Stickleblog: What happens when you put a stickleback and a trout together?

ResearchBlogging.orgOne of the most striking features of marine stickleback is the row of bony armor plates that run along the side of the body. These “armor plates” are actually enlarged and ossified lateral line scales, and they’re a unique feature of threespine stickleback; other sticklebacks (and tubesnouts) just have a tiny row of lateral scales at the most.

Threespine stickleback, fully armored form
(illustration from Wikimedia Commons)

Freshwater stickleback populations will often have few to no armor plates, which has prompted biologists to look into the both the genetic basis of armor loss and the effect of natural selection on plate number.

In 1992, Canadian ecologist Tom Reimchen published a paper in Evolution that shed some light on the latter question.

Tom captured wild stickleback from a freshwater lake and then put them in an enclosure with one of their chief lake predators, the cutthroat trout. Predictably, the trout would bite the stickleback and try to eat it; whenever a bitten stickleback escaped or was spit out, Tom caught it. The first 153 fish were simply preserved, and the last 143 fish were placed in aquariums and monitored for several days to see if their injuries were fatal.

Then, Tom took a look at what sort of injuries all 296 stickleback had sustained from the trout attack. In particular, were stickleback with more armor plates injured less frequently than stickleback with fewer plates? It turned out that puncture wounds from trout teeth were significantly less common in more armored stickleback.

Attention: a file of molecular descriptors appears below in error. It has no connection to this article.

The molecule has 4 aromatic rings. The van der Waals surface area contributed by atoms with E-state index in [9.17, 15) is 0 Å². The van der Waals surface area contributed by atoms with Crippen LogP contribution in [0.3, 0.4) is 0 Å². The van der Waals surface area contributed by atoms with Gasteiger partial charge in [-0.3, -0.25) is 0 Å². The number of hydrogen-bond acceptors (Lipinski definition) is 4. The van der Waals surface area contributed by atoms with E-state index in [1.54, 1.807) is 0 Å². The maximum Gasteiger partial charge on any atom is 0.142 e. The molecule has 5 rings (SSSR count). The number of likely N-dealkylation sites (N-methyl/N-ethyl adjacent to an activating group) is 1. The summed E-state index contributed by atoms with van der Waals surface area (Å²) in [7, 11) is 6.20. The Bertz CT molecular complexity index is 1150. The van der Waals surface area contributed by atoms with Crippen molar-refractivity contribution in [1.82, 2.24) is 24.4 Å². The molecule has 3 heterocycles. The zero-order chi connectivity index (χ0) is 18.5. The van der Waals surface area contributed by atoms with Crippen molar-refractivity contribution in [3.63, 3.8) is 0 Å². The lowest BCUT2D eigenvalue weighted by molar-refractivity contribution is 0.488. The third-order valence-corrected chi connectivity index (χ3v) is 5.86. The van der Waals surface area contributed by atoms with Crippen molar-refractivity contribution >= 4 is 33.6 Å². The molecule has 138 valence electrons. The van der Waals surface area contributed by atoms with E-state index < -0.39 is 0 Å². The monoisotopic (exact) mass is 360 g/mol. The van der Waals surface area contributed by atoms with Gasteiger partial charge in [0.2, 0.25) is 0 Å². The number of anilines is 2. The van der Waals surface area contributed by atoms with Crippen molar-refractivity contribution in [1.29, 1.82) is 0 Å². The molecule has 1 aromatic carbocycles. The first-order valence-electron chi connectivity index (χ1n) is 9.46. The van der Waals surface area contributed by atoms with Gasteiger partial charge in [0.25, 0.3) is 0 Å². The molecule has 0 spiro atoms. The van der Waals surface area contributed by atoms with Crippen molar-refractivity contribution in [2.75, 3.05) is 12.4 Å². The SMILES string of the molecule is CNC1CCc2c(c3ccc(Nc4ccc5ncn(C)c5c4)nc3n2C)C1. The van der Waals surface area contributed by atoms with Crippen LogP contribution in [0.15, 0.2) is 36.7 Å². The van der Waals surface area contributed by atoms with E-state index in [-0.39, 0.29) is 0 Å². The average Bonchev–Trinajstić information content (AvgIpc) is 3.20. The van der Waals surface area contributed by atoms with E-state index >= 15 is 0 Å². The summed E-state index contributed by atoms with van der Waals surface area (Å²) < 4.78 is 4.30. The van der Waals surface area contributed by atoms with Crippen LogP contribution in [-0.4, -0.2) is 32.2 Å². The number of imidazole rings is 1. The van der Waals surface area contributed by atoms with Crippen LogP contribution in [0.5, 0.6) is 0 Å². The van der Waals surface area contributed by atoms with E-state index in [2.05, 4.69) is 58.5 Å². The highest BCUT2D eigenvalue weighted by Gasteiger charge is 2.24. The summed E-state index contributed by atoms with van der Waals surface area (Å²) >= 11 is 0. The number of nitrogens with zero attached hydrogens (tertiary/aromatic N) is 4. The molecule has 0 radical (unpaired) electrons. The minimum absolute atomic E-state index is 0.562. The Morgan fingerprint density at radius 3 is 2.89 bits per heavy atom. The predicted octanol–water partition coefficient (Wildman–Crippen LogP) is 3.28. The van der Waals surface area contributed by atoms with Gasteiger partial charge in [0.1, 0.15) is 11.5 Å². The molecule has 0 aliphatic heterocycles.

Top graph: plate number versus puncture wounds sustained
Bottom graph: plate number versus survival

In the second group of 143 fish that had been monitored for survival, over half of the fish died, many of whom did not survive the first 24 hours (for those wondering, Tom did have a control tanks of non-injured fish in the same room – they all survived). Fish with more plates survived significantly longer than fish with fewer plates; in addition, fish with injuries exhibited significantly lower survival.

Taken together, the results suggest that having more armor plates results in fewer injuries sustained from predators, which increases the fish’s chances of survival if it escapes being eaten.

There is one interesting caveat, though: all of these fish would still qualify as “low-plated” freshwater stickleback. Most of the plate variation involved the presence of a few additional plates closer to the head – does this mean that fully-plated marine fish get the same sort of protective benefit from having armor closer to the tail?

Reimchen, T. (1992). Injuries on Stickleback from Attacks by a Toothed Predator (Oncorhynchus) and Implications for the Evolution of Lateral Plates Evolution, 46 (4) DOI: 10.2307/2409768

About sticklematt

Graduate student at the University of California, Davis
This entry was posted in armor plates, blogging on peer-reviewed research, predation, stickleback. Bookmark the permalink.

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